Two key personnel—Robert Durkin and Sibyl Swift PhD, have left the Office of Dietary Supplement Programs in recent months. Durkin, an attorney, left for private practice, where he is of counsel with the firm Arnall Golden Gregory. Durkin had a background in pharmacy and molecular biology before taking his law degree. At FDA he was most recently the deputy director of ODSP, a post he had held for more than four years. Durkin’s total tenure at FDA spanned more than 11 years.
Swift was most recently associate director of research and strategy at FDA and had also served as a special assistant and program coordinator at ODSP. Swift, who has a PhD in nutrition and has worked as a research biochemist, spent more than five years at FDA. Swift left to become the senior vice president of scientific and regulatory affairs at the Natural Products Association (NPA).
Growing pressure on FDA on several fronts
FDA is under an unusual amount of pressure at the moment with the rapid growth of the extralegal CBD market. The 2018 Farm Bill made cultivation of industrial hemp much easier, and many producers have jumped into the game. Consumer demand and the lower cost of raw materials due to increasing supplies has made for a thriving market.
But it’s one that in FDA’s view still runs counter to the letter of the law. According to FDA’s reading of DSHEA, the fact that a CBD drug has been investigated and approved prior to CBD products coming to market precludes its legal use in supplements or foods.
A number of lawmakers, including Senate majority leader Mitch McConnell, (R-KY), have requested that FDA move quickly to resolve this issue and provide a legal pathway to market for CDB products. The agency convened a meeting last May on the matter and promised a statement on the issue by early fall, but that has yet to happen.
Also on the agency’s plate are questions surrounding what’s to be done about the draft guidance on New Dietary Ingredients as well as the discussion surrounding possible modifications of the Dietary Supplement Health and Education Act, which is the foundational legislation that created the dietary supplement industry as it is known today.
Stakeholders: Awkward time to be depleted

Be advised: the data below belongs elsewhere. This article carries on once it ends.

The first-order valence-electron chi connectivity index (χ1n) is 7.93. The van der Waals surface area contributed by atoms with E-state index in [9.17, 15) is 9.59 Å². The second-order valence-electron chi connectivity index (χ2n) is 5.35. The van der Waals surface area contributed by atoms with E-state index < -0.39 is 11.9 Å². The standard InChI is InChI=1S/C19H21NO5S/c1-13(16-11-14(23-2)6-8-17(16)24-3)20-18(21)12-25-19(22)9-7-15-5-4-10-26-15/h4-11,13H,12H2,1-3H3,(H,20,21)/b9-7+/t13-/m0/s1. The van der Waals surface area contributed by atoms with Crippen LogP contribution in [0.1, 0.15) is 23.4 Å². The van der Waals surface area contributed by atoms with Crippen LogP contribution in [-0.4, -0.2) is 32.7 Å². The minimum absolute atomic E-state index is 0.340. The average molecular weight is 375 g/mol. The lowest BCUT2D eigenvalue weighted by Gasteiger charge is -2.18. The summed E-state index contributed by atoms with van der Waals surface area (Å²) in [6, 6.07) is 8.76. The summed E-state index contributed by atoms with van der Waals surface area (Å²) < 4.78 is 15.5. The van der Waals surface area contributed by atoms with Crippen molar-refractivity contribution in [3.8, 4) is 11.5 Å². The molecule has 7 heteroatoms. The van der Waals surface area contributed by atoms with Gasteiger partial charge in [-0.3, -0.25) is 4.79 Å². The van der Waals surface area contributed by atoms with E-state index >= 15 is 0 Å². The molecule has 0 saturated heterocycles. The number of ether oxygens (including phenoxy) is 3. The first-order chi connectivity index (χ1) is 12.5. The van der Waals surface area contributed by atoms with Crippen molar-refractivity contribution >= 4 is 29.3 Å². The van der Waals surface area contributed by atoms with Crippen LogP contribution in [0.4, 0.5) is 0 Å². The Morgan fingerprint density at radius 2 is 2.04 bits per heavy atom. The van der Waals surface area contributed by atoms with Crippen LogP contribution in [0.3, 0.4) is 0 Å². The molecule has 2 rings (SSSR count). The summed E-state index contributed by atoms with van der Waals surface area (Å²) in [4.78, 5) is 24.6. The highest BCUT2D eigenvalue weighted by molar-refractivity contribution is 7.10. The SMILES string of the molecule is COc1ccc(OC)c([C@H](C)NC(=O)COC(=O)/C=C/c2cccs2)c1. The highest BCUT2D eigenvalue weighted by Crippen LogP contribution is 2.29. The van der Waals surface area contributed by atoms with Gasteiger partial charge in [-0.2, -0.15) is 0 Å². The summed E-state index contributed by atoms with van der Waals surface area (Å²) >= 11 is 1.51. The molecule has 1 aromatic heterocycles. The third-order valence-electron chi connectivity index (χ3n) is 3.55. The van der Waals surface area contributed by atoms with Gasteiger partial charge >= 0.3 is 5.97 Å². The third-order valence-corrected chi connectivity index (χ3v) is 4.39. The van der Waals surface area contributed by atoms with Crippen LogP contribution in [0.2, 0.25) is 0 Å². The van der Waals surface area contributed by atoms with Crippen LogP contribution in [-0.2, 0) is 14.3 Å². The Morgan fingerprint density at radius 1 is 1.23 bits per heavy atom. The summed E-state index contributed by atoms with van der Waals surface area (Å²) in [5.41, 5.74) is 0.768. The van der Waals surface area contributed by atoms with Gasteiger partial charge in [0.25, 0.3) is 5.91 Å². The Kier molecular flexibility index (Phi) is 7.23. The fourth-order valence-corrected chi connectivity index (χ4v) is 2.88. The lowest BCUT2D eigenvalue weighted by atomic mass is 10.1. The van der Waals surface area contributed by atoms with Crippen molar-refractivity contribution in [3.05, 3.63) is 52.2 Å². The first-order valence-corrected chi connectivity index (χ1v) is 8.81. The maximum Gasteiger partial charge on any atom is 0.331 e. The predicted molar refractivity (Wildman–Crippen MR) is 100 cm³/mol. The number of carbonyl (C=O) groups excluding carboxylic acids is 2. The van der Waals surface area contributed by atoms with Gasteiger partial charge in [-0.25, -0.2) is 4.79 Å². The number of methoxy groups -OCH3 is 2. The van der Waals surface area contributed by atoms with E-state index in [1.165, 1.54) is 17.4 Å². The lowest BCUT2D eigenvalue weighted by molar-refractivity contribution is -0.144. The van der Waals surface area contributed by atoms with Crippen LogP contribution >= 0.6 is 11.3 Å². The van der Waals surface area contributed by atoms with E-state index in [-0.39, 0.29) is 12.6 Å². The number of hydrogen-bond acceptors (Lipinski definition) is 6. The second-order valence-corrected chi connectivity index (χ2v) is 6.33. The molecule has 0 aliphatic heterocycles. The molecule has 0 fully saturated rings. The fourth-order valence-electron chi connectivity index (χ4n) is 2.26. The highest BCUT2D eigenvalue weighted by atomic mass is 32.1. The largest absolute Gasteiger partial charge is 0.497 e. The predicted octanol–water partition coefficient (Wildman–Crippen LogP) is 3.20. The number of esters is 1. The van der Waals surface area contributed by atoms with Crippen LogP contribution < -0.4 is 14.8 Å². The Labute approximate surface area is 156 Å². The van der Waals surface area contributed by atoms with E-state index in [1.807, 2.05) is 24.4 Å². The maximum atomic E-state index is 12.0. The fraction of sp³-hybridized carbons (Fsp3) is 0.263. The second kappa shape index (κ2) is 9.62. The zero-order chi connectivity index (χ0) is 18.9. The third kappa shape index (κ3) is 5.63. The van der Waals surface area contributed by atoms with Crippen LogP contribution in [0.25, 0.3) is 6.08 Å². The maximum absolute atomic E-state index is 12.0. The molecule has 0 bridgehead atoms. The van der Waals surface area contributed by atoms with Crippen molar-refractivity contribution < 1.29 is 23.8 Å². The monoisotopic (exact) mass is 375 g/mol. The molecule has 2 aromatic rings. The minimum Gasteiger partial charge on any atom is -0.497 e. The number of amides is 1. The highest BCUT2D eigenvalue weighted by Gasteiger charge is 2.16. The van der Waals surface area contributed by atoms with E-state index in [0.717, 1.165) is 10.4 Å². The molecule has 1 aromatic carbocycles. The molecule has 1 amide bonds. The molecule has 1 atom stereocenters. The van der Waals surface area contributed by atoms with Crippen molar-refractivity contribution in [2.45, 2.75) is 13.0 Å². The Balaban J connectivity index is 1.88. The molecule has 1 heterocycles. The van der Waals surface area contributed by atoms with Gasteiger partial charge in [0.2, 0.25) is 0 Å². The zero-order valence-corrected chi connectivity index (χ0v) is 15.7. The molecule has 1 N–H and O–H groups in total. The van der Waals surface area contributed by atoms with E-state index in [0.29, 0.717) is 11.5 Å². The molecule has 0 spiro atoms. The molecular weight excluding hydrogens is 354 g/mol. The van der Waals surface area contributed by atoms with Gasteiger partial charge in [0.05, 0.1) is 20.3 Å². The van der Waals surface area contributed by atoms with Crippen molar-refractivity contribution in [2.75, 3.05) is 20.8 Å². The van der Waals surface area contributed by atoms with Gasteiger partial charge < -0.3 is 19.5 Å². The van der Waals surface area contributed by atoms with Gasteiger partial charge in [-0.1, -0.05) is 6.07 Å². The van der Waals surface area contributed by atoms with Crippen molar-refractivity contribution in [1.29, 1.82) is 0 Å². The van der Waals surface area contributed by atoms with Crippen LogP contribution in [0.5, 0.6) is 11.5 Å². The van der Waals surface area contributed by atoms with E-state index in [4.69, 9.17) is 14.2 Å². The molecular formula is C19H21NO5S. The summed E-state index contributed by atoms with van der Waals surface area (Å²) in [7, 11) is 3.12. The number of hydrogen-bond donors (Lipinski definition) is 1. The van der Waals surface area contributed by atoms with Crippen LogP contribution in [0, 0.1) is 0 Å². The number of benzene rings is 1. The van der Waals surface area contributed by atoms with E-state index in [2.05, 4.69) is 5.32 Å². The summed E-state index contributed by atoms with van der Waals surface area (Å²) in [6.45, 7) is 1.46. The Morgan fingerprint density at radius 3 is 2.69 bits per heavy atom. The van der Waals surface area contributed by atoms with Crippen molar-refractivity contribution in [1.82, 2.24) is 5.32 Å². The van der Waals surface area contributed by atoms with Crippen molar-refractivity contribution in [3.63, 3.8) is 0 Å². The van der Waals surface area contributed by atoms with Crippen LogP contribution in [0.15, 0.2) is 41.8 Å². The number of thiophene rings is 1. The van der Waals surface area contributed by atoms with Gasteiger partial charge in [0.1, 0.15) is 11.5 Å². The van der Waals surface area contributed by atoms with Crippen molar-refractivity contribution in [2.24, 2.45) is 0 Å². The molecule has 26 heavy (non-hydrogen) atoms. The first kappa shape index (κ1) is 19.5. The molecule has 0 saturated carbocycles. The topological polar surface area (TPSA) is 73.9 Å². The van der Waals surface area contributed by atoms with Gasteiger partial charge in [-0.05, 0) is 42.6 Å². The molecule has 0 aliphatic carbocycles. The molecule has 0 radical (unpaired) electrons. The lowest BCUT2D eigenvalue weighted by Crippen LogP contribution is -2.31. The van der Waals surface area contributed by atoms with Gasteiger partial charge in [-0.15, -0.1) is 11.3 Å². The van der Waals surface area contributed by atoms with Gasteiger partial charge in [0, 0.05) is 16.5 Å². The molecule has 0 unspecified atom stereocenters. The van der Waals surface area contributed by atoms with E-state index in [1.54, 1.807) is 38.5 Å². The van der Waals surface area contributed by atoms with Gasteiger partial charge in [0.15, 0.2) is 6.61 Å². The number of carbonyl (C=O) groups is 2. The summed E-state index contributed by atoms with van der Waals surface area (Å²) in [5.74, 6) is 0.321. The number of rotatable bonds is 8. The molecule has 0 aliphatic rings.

Industry stakeholders admit that putting that all together, it’s an awkward time for the agency to be down two experienced team members. And the agency is just integrating a new commissioner, Dr Stephen Hahn, MD, who was confirmed by the Senate in December. But ODSP itself has had a leader in Stephen Tave of some tenure, and longtime FDA staffer Cara Welch, PhD (who has also spent time at NPA), has returned to ODSP as deputy director.
Michael McGuffin, president of the American Herbal Products Association (AHPA), said it’s wise to keep in mind that much of what will affect the dietary supplement industry extends beyond what happens at ODSP itself.
“The ODSP is not going to be the point at which FDA makes its decisions on cannabis, hemp, CBD. And the FDA is resourceful; they are good at identifying and attracting talented people,” McGuffin told NutraIngredients-USA.
“With that being said, I wouldn’t want to have to fill critical vacancies in a small team,” he said.
But Steve Mister, president and CEO of the Council for Responsible Nutrition (CRN), said his organization is concerned that the things ODSP is responsible for, such as the NDI issue, will continue to hang fire while the office gets back up to speed.
“I think it is concerning that there has been this level of turnover at ODSP. Like any organization where there is turnover there is an inevitable slowdown while they replace those personnel,” Mister said.
“We need their help in doing things like developing the NDI master files so that companies can have an incentive to submit their NDIs and know that their information can be protected. And there is the issue of probiotics, labeling in terms of CFUs as opposed to milligram amounts. And CRN has worked on the issue of certificates of free sale for export. All of these issues require resources and manpower at FDA. We hope they move quickly to fill these vacancies,” he said.
NPA: Losses will hurt, but remaining employees are dedicated
Daniel Fabricant, PhD, NPA president and CEO, who lured Swift away from FDA, said her loss and that of Durkin is bound to hurt in the short term.
“I imagine that it is a critical loss to all of their core functions. Dr Swift is incredibly dynamic, with a tremendous breadth of knowledge and I’m sure the loss of Durkin has created a number of gaps at ODSP as well. However, FDA and all at ODSP swore an oath to the mission of the agency which is to promote and protect public health and the expectation is that they are fulfilling that oath every day, as it pertains to dietary supplements, independent of the circumstance,” he said.
“I think they are under significant pressure, however much of it is self-induced. Take away new regulatory (New Nutrition Facts) and statutory requirements (FSMA) and its all self-induced. Two big topics last year, that the agency had public meetings on, one around CBD and one around NDI have not yielded any action by the agency thus far. Don’t get me wrong, meetings are important still, there’s more focus at FDA on having a meeting or getting out an NDI guidance versus dealing with adulterated dietary supplement imports,” he said.
“Our members want to be able to say that FDA is getting the job done in a timely manner. Patience on many of the issues is the rate limiting step. Considering that NPA has such a history with the FDA, more so with the addition of Dr. Swift, we certainly believe in their ability to get the job done in accord with their mission and current authorities and we will do all we can to support that,” Fabricant added.